Ska-Punk Band Underdog Drops New Song “Beijing, You Used to Be Cool”

The song laments the speed of the modern world and recalls a time when the Chinese capital was “cool”

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12:53 AM HKT, Fri January 28, 2022 1 mins read

Beijing-based ska-punk band Underdog dropped a new song on the morning of January 25 titled “Beijing, You Used to Be Cool.” The three-member band announced the single’s release the previous day on Weibo.

The post claimed that the song is “not only about the city but also about the fast-paced era around you and me.”


The lyrics touch on the speed of the modern world, with guitarist and vocalist Cha Cha singing:

“The stories that have happened in this city can’t keep up with the speed at which people forget them. No one can live in the past, even if we already know what we’ve missed. Let the signal pass through our loneliness, and the wheels of civilization speed along the highway. Good night, Beijing, you used to be cool.”

Formed in November 2016 by three experienced musicians — Cha Cha, Ma Jiliang, and Guan Zheng, Underdog has released three singles and two albums in the past five years.

“The new song made me cry this morning. I want to get back the hope I once had in Beijing, and also the infinite expectations for the future, the enthusiasm and the anger I had during the year I lived in Beijing,” wrote a fan on Weibo.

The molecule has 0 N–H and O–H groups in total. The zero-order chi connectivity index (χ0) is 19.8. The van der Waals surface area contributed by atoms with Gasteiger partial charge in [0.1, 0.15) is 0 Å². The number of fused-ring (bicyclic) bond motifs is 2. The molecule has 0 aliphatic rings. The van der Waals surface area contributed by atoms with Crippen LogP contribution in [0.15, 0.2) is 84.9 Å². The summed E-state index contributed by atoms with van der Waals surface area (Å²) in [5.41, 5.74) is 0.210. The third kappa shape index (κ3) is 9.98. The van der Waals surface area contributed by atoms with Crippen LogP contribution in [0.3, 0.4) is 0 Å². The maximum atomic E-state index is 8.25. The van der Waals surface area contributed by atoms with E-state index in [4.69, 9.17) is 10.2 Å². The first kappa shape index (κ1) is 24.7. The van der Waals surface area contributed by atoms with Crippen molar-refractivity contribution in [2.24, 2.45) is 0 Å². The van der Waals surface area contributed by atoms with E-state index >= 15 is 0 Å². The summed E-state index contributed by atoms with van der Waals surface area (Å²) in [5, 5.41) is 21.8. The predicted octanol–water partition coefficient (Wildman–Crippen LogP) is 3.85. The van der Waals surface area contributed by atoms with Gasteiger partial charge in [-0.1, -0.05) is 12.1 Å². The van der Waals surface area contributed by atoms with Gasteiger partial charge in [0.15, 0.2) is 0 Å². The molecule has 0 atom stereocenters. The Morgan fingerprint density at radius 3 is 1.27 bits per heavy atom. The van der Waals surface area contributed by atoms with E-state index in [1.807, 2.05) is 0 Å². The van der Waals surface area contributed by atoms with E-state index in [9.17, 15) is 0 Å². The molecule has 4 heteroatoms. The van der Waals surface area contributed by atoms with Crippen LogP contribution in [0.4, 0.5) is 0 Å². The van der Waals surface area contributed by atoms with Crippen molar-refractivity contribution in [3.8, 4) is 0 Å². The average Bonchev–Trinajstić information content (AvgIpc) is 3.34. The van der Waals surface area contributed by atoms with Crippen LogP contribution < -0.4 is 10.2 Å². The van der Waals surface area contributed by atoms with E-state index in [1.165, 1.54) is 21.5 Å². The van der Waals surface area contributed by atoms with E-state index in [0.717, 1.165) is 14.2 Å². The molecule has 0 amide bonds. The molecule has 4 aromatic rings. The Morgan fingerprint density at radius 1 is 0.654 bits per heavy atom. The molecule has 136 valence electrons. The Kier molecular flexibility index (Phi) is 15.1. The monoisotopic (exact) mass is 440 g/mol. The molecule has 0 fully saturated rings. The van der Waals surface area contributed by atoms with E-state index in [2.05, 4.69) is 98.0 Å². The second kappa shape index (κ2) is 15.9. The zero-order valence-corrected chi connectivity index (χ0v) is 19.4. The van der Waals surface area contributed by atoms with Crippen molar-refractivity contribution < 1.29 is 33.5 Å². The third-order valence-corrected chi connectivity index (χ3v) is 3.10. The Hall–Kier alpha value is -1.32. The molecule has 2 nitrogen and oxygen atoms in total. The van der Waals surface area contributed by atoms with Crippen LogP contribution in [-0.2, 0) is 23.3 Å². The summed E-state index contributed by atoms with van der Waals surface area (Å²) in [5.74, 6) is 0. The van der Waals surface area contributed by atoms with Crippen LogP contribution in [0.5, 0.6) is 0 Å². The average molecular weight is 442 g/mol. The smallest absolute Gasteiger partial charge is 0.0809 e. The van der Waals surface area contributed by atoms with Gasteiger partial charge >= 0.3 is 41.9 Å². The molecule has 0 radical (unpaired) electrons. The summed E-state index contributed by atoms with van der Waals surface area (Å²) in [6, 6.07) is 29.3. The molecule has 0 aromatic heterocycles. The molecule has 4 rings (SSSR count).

“This song depicts a Beijing that makes people love and hate. Can I nominate it as the song of Beijing drifters [Chinese slang for migrant workers who move to Beijing in search of work]?” opined another.

The punk group actively interacts with their fans on Weibo. In response to the statement above, they commented, “No matter where you come from or go, as long as you feel something after listening to it, it is a song dedicated to you.”

underdog beijing you used to be cool

Underdog in Beijing. Image via Weibo

Beijing has undergone a host of changes over the past decade or so, with many cultural venues in the city rising and falling in that space of time.

Among the more significant events in recent times was the “Great Brickening,” which saw several beloved F&B venues close in the city’s hutong areas.

Similarly, since the outbreak of Covid-19, long-running music venues have closed their doors, like Gulou East Street’s Temple Bar and Dada. The latter relocated to Ritan International Trade Center in Chaoyang district last year.

Cover photo via Weibo. Additional reporting by Bryan Grogan

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